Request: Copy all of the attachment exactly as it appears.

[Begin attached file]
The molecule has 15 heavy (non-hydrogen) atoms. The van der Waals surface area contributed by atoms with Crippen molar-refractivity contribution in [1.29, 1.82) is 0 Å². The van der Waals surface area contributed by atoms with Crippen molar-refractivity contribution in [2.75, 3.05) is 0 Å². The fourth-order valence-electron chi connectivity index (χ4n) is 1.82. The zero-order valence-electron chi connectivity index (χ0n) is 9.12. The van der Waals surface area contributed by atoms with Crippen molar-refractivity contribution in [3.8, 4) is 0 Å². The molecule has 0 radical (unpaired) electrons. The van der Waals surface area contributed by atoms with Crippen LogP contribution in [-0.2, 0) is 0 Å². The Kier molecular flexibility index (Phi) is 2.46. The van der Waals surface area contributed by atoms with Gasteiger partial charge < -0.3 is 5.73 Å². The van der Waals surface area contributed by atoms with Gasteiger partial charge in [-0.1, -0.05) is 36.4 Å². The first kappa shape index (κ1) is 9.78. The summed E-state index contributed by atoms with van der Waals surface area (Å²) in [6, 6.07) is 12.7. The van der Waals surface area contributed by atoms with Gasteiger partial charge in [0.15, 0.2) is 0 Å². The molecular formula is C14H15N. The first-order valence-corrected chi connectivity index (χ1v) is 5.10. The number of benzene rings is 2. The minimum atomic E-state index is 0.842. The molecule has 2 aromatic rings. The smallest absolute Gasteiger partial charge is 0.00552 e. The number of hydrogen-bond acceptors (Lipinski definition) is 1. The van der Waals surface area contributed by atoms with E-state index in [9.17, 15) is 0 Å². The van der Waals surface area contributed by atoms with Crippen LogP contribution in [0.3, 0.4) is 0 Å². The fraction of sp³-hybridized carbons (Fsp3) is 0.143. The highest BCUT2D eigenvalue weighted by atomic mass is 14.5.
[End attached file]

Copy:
The molecule has 15 heavy (non-hydrogen) atoms. The van der Waals surface area contributed by atoms with Crippen molar-refractivity contribution in [1.29, 1.82) is 0 Å². The van der Waals surface area contributed by atoms with Crippen molar-refractivity contribution in [2.75, 3.05) is 0 Å². The fourth-order valence-electron chi connectivity index (χ4n) is 1.82. The zero-order valence-electron chi connectivity index (χ0n) is 9.12. The van der Waals surface area contributed by atoms with Crippen molar-refractivity contribution in [3.8, 4) is 0 Å². The molecule has 0 radical (unpaired) electrons. The van der Waals surface area contributed by atoms with Crippen LogP contribution in [-0.2, 0) is 0 Å². The Kier molecular flexibility index (Phi) is 2.46. The van der Waals surface area contributed by atoms with Gasteiger partial charge < -0.3 is 5.73 Å². The van der Waals surface area contributed by atoms with Gasteiger partial charge in [-0.1, -0.05) is 36.4 Å². The first kappa shape index (κ1) is 9.78. The summed E-state index contributed by atoms with van der Waals surface area (Å²) in [6, 6.07) is 12.7. The van der Waals surface area contributed by atoms with Gasteiger partial charge in [0.15, 0.2) is 0 Å². The molecular formula is C14H15N. The first-order valence-corrected chi connectivity index (χ1v) is 5.10. The number of benzene rings is 2. The minimum atomic E-state index is 0.842. The molecule has 2 aromatic rings. The smallest absolute Gasteiger partial charge is 0.00552 e. The number of hydrogen-bond acceptors (Lipinski definition) is 1. The van der Waals surface area contributed by atoms with E-state index in [9.17, 15) is 0 Å². The van der Waals surface area contributed by atoms with Crippen LogP contribution in [0.3, 0.4) is 0 Å². The fraction of sp³-hybridized carbons (Fsp3) is 0.143. The highest BCUT2D eigenvalue weighted by atomic mass is 14.5.